BMC Neurology , 2003, DOI: 10.1186/1471-2377-3-4
Abstract: The Ischemic Stroke Genetic Study is a prospective, multicenter genetic association study in adults with recent first-ever ischemic stroke confirmed with computed tomography or magnetic resonance imaging. Patients are evaluated at academic medical centers in the United States and compared with sex- and age-matched controls. Stroke subtypes are determined by central blinded adjudication using standardized, validated mechanistic and syndromic classification systems. The panel of genes to be tested for polymorphisms includes β-fibrinogen and platelet glycoprotein Ia, Iba, and IIb/IIIa. Immortalized cell lines are created to allow for time- and cost-efficient testing of additional candidate genes in the future.The study is designed to minimize survival bias and to allow for exploring associations between specific polymorphisms and individual subtypes of ischemic stroke. The data set will also permit the study of genetic determinants of stroke outcome. Having cell lines will permit testing of future candidate risk factor genes.Cross-sectional, longitudinal, and twin studies strongly support an inherited component to stroke risk, but except for rare mendelian and mitochondrial stroke syndromes, the molecular basis for inherited ischemic stroke risk remains ill defined. The ability to identify high-risk patients through genetic testing could make screening for treatable intermediate phenotypes more cost-effective. For example, identification of patients with a high genetic risk of cervical carotid atherosclerosis might enable the efficient use of endarterectomy for primary stroke prevention [1]. In addition, a clear and comprehensive understanding of genetic risk may promote advances in gene therapy and in the development of novel pharmaceutical agents.Herein we describe the protocol of an ongoing prospective, multicenter study, the Ischemic Stroke Genetics Study (ISGS). This study uses a candidate gene approach in which rates of variant polymorphisms of the candidate gene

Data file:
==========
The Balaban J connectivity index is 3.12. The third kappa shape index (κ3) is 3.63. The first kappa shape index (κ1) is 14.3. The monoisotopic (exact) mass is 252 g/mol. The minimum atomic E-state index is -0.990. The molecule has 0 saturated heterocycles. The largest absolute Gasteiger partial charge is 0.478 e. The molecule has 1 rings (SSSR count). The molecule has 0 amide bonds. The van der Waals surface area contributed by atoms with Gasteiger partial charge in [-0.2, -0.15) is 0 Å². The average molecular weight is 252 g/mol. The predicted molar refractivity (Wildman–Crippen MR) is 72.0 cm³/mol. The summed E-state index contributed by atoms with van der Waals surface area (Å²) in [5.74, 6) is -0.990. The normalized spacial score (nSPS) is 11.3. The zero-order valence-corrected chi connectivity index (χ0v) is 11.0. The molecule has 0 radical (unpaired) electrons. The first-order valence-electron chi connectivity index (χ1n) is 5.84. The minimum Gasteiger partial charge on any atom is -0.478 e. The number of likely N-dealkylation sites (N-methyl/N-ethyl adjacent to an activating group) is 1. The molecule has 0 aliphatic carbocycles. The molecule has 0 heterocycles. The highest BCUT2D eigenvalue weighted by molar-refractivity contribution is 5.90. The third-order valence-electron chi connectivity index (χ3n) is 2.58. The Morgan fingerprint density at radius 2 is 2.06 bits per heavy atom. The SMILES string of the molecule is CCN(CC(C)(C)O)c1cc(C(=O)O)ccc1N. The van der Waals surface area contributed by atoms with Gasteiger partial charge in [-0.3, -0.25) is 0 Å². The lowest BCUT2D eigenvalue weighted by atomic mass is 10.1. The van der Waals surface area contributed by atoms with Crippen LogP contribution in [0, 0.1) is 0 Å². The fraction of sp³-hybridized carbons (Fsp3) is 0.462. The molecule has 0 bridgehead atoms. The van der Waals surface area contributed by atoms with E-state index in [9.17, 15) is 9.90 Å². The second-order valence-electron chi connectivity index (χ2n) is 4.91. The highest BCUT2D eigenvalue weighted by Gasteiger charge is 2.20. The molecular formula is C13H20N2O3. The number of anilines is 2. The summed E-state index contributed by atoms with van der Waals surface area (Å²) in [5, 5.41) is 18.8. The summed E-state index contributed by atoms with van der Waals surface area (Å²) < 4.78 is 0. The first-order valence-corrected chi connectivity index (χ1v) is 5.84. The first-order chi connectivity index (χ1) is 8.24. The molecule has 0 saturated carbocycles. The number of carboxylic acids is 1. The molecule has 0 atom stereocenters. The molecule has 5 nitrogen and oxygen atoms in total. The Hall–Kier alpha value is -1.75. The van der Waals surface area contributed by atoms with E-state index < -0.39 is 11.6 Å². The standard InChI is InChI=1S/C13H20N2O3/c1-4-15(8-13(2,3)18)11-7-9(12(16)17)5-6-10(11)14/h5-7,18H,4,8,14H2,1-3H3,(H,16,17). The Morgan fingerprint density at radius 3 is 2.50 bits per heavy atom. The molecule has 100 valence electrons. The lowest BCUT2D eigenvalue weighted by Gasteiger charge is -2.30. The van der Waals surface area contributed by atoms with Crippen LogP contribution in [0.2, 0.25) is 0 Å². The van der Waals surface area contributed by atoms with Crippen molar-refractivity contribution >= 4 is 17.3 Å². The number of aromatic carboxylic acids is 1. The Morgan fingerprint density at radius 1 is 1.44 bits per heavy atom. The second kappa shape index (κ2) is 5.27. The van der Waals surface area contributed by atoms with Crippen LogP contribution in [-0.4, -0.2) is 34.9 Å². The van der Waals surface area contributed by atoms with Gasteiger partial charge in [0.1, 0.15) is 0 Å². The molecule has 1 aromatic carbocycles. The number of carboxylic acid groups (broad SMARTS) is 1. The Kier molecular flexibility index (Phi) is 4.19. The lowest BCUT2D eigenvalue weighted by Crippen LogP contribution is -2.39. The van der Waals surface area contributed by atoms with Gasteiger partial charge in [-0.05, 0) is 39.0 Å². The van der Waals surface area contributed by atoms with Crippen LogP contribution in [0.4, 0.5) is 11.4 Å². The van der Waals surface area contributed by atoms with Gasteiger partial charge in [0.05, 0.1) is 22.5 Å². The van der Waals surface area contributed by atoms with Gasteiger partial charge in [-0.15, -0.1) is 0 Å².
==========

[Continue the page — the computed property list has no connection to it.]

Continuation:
Selected acute phase CSF factors in ischemic stroke: findings and prognostic value
Maia Beridze, Tamar Sanikidze, Roman Shakarishvili1, Nino Intskirveli, Natan M Bornstein
BMC Neurology , 2011, DOI: 10.1186/1471-2377-11-41